JMeter struggles? Taurus to the rescue!

For those of you who know JMeter (the most popular open source tool for testing performance), your first thought was probably not “What a user-friendly software program! It’s so clear what this script does!” Taurus is here to fix that by keeping you afloat in a sea of scripts.

Undoubtedly, most people with a lot of experience eventually find JMeter’s script very easy to understand. Abstracta’s tool (which is still in development, yet free and available on Github), ScriptGenerator, helps with this task of generating a simpler JMeter script that still follows the best practices we have defined.

In this post, we’ll look at Taurus, an open source tool developed by the creators of Blazemeter, as another approach to facilitate the task of developing a script and how we can take advantage of its various features.

The idea of Taurus is to provide language creation/configuration scripts in a more user-friendly way. Taurus, with its written language based on JSON or YAML generates scripts in JMeter, Grinder or Gatling. Not only can you create scripts from Taurus, but one of its many benefits is that you can also use pre-existing scripts.

Some Advantages of Taurus

  • The scenario definition is clearer than JMeter. The plugins Ultimate Thread Group and Stepping Thread Group try to solve that problem.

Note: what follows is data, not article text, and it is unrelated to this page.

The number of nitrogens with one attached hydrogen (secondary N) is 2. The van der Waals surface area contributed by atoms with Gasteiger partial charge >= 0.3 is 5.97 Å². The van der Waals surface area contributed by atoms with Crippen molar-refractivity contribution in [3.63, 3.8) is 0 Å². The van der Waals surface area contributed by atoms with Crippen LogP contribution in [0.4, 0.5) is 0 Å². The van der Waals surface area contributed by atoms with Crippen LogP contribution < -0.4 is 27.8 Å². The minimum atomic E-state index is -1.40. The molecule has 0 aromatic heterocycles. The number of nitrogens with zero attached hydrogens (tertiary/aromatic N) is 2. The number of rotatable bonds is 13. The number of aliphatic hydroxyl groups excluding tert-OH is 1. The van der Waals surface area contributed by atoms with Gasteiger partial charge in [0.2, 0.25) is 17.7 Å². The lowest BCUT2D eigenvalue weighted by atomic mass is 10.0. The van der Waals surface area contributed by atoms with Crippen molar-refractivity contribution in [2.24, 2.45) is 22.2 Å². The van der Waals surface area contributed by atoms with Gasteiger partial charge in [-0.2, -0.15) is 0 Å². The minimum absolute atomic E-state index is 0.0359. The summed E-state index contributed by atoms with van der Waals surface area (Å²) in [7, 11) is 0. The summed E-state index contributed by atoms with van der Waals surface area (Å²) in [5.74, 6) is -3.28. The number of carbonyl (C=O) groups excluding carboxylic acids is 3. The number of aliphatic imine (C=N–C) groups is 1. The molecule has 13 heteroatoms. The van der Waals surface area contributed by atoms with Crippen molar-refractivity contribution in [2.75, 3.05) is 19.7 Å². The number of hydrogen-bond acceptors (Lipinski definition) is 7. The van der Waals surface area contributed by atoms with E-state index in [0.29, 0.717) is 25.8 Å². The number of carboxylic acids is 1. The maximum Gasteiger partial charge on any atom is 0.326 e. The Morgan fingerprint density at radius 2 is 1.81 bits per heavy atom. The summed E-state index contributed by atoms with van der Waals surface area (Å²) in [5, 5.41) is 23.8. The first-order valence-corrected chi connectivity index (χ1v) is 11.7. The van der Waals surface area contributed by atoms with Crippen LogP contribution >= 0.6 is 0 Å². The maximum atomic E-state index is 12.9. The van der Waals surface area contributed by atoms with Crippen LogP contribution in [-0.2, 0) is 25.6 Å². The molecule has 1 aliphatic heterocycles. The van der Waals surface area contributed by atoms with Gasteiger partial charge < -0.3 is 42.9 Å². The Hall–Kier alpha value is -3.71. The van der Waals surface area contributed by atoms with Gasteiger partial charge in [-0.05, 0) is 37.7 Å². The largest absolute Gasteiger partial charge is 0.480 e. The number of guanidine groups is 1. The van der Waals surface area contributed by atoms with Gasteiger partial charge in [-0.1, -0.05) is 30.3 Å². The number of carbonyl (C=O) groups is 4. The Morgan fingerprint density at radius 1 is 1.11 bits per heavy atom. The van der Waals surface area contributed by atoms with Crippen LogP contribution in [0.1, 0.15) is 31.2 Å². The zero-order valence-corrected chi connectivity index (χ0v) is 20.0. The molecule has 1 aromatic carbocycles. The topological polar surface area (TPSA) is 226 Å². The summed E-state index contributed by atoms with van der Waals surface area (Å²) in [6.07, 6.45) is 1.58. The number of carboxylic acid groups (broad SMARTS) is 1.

• Versioning of scripts is easier, as it is a YAML or JSON instead of XML.
  • The configuration script in Taurus can be understood by someone without much experience.
  • Real-time reporting during test execution
  • The possibility of using pre-existing scripts
  • Integration with BlazeMeter

On the Integration with BlazeMeter, Taurus allows us to move the information from the test execution servers into the cloud and get the graphical response time using BlazeMeter’s interface. For those who already know BlazeMeter, you may wonder if it is possible to run it on BlazeMeter’s infrastructure and, well… the answer is no. Not yet at least.

UPDATE AUGUST 2016: Yes, you can now execute in BlazeMeter, there are actually 9 executors with quite a few added in the last year. Learn more about execution settings.

An example of a YAML in Taurus is shown in the following figure.

yaml in taurus

(Source: https://gettaurus.org/kb/Basic1/)

This file defines a simple load test with 10 concurrent users, ramp-up of 1 minute, with a length of  2m 30s invoking the web http://example.com using GET. This will generate a JMeter file with the code to run the defined test. Clearly, its much more simple and readable than the equivalent test in JMeter.

You may wonder, how do I do it if I need to set a parameter? What if the body of a POST is very large and I do not want it in my configuration file? Below shows a complete example of the definition of a request, where the only required attribute is the URL. It shows the use of parameters in a request and even the use of files for building a request. The use of variables is also allowed in the form $ {variable}. In the Taurus user manual, you can find this information and more. 

What do you think of this tool? Would you find it useful? Has anyone used it on a project? Looking forward to your comments! 

 


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